A while ago we had a look around some of the resorts on Tenerife’s south coast to check what was new and what had fallen victim to the crisis.
This time we took to the hills above the resorts to discover how life was affecting the small agricultural communities in the south east.
The route along the old road is featured in our Real Tenerife Island Drives guide and I always prefer it to the much quicker but, let’s be honest, dull TF1. Exploring Tenerife by the old roads is a much better way to absorb a feel of island life and the route through the towns, villages and hamlets on the east still exudes bags of character and the relatively modern history that shaped this area. I say modern because the road was only finished towards the middle of the 20th century; a fact which is a story in itself.
Granadilla de Abona
First stop was in Granadilla de Abona, a town that’s got more of a bustle than some of the sleepy settlements in the area. It’s not the prettiest of towns although it has a couple of picturesque streets, a quirky museum and one of my favourite churches on Tenerife, the Iglesia de San Antonio de Padua. But I like Granadilla de Abona. It has an honest, working town character which feels like the real deal. Shops remind me of a bygone age and that has a curious attraction in itself. The last time we were there there was a fascinating exhibition in the Convent San Luis that kept us in town for much longer than we planned. Granadilla de Abona is one of those locations that the more you look, the more you find. With this visit it felt as though the crisis had affected the town; parts seemed slightly neglected; the great little outdoor activities shop next the the church had gone and restaurants had closed. But we did spot one interesting tasca that we hadn’t noticed before and that we will definitely have to try out.
Villa de Arico, Arico Nuevo & Arico Viejo
These are a curious trio. Villa de Arico is the administrative centre and a wander around the area plaza at the Baroque Iglesia de San Juan Bautista with its drago tree and Portuguese bell tower, reveals some interesting views and examples of rural and colonial architecture. I’ve never quite seen any attraction in Arico Viejo, apart from the fact you can pick up some local cheese there. There’s nothing wrong with it, there’s just nothing that makes it stand out.
Arico Nuevo, on the other hand, is the surprise find of the south east. It’s the most perfectly formed historic hamlet that you’ll find in the south and, unlike the other historic towns on Tenerife, there are no modern architectural blots on its immaculate streets. It’s also got a great little tasca, Tasquita el Pimentón in its plaza. It’s such and idyllic and relaxing setting that lunch here might just curtail any further exploration.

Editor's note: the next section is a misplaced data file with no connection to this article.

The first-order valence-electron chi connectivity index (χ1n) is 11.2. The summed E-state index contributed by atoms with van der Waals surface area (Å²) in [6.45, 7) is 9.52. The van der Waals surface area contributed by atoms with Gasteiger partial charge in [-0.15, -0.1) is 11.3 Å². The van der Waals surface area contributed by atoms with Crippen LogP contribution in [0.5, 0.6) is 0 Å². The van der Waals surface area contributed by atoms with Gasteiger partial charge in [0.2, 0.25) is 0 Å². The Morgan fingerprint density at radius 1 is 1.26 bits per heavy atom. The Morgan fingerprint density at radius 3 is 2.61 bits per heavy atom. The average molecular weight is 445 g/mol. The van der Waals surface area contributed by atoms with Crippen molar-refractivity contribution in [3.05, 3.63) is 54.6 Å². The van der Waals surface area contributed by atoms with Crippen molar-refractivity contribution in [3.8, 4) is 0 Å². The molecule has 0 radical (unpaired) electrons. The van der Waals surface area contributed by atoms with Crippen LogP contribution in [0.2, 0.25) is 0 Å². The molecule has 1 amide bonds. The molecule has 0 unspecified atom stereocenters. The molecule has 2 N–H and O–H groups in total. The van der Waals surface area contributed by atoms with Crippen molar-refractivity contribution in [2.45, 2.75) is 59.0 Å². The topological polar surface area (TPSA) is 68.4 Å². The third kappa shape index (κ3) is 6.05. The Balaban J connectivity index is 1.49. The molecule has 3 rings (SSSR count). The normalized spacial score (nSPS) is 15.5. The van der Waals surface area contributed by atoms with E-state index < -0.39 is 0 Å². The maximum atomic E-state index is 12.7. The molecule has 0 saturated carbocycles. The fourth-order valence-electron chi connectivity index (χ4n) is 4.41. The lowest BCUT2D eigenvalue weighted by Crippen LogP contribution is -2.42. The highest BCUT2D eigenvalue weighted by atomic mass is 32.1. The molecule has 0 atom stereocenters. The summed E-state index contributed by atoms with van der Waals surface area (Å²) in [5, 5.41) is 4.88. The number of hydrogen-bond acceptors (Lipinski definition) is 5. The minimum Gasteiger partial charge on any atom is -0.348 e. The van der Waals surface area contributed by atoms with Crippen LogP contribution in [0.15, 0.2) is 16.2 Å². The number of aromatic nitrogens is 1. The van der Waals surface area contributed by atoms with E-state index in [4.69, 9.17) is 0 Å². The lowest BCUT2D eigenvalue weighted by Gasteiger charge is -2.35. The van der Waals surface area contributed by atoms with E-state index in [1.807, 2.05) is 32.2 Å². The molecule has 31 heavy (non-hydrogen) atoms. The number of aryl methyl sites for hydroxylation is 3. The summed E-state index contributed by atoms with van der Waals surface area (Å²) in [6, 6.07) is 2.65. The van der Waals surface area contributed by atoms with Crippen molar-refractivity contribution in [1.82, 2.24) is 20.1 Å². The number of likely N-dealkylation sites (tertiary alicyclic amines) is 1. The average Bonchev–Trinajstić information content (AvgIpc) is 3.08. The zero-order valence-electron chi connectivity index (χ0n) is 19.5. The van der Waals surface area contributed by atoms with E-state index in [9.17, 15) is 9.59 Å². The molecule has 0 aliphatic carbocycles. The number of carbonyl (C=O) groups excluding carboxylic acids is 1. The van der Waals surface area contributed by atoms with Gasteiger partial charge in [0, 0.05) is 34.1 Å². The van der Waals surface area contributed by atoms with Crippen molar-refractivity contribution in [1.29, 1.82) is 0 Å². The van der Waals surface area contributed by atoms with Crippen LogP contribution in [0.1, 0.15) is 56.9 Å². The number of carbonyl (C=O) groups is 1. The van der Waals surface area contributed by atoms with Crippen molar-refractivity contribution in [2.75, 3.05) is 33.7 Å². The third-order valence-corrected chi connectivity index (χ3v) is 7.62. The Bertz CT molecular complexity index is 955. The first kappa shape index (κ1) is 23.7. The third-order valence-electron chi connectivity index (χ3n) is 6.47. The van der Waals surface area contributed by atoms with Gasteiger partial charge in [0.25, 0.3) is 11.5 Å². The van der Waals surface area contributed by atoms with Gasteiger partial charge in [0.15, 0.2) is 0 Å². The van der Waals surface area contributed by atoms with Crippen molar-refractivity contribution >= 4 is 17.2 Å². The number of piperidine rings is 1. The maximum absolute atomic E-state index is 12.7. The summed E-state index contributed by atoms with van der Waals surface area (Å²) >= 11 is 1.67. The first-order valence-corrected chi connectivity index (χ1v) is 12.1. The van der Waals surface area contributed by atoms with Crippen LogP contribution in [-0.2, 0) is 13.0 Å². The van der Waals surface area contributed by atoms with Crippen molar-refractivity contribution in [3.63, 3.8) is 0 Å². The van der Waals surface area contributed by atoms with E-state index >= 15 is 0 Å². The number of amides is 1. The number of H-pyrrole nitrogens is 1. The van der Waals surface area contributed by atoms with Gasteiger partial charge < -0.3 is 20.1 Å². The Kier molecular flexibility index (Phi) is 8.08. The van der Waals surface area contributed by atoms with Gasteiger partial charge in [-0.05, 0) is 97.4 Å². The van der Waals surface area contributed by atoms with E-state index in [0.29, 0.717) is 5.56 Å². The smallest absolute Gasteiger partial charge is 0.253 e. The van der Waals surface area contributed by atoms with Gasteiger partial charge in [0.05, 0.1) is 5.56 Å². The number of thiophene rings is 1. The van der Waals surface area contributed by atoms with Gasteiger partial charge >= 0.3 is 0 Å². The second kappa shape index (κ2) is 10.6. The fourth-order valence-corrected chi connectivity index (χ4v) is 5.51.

I don’t know what to make of Icor, a tiny hamlet consisting of some of the oldest examples of rural architecture on Tenerife. Two of the first post-conquest residents were allegedly Guanches. The hamlet has never grown beyond more than about a dozen houses over the centuries and the development of tourism in the south drew what little residents it had away from the hard toil of rural living. When we first visited it, there was little evidence of many people living there; it was virtually an abandoned hamlet.
But the economic crisis has had an affect on Icor that might be the opposite of what you’d expect. More people have moved back and there are less abandoned homes; in fact it doesn’t feel abandoned at all any more. It’s something I’ve seen happen in other rural locations in the Canary Islands.
Ironically, it has lost some of its fascinating charm as a result.
Apart from its controversial pyramids, Güímar has an air that’s absent from every other town south of it. This was the last big town before the road south fizzled out; this was a place rich in proud Guanche tradition where they’d state defiantly to anyone who’d listen ‘Even the poorest Guanche is too good for the most noble Spaniard’. It’s a town with a strong sense of history of which you can feel tucked away historic squares, old water mills and channels, colonial houses, some of which have been turned into rural accommodation, and, of course, at the Pirámides de Güímar.
It’s one of the oldest towns on Tenerife and it’s also set in a beautiful valley.
Güímar simply has more substance than the other towns we visited. There’s a bigger choice of everything; from places of interest to, to leafy plazas, to plenty of attractive cafés and restaurants.
Unlike some other spots, there’s also a sense that when I return in a couple of months there will be even more; an area around one of the plazas (currently having a noisy nip and tuck) already boasts a couple of new stylish tasca/cafés.
Apart from visiting to see the pyramids, Güímar is largely ignored by visitors.
But that’s indicative of Tenerife. Despite the millions of visitors each year, there is so much of it that is still a secret in many ways.